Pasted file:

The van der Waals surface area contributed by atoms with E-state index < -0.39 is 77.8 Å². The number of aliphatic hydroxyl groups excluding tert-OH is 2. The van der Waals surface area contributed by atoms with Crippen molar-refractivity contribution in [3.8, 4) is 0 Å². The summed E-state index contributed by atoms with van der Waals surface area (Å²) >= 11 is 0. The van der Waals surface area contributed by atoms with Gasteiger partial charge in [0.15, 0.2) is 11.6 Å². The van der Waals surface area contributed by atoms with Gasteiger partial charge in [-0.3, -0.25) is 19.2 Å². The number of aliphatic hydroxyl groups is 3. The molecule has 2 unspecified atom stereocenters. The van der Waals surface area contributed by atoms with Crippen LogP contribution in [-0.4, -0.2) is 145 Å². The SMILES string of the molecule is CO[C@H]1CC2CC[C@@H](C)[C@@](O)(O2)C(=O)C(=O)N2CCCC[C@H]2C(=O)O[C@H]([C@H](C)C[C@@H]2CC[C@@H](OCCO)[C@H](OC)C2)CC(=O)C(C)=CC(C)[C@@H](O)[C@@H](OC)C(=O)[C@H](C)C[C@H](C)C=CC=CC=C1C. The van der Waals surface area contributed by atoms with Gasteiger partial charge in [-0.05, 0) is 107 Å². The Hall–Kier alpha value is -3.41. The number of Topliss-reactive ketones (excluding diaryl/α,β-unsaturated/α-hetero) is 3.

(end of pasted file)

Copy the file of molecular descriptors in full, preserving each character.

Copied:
The van der Waals surface area contributed by atoms with E-state index < -0.39 is 77.8 Å². The number of aliphatic hydroxyl groups excluding tert-OH is 2. The van der Waals surface area contributed by atoms with Crippen molar-refractivity contribution in [3.8, 4) is 0 Å². The summed E-state index contributed by atoms with van der Waals surface area (Å²) >= 11 is 0. The van der Waals surface area contributed by atoms with Gasteiger partial charge in [0.15, 0.2) is 11.6 Å². The van der Waals surface area contributed by atoms with Gasteiger partial charge in [-0.3, -0.25) is 19.2 Å². The number of aliphatic hydroxyl groups is 3. The molecule has 2 unspecified atom stereocenters. The van der Waals surface area contributed by atoms with Crippen LogP contribution in [-0.4, -0.2) is 145 Å². The SMILES string of the molecule is CO[C@H]1CC2CC[C@@H](C)[C@@](O)(O2)C(=O)C(=O)N2CCCC[C@H]2C(=O)O[C@H]([C@H](C)C[C@@H]2CC[C@@H](OCCO)[C@H](OC)C2)CC(=O)C(C)=CC(C)[C@@H](O)[C@@H](OC)C(=O)[C@H](C)C[C@H](C)C=CC=CC=C1C. The van der Waals surface area contributed by atoms with Gasteiger partial charge in [-0.05, 0) is 107 Å². The Hall–Kier alpha value is -3.41. The number of Topliss-reactive ketones (excluding diaryl/α,β-unsaturated/α-hetero) is 3.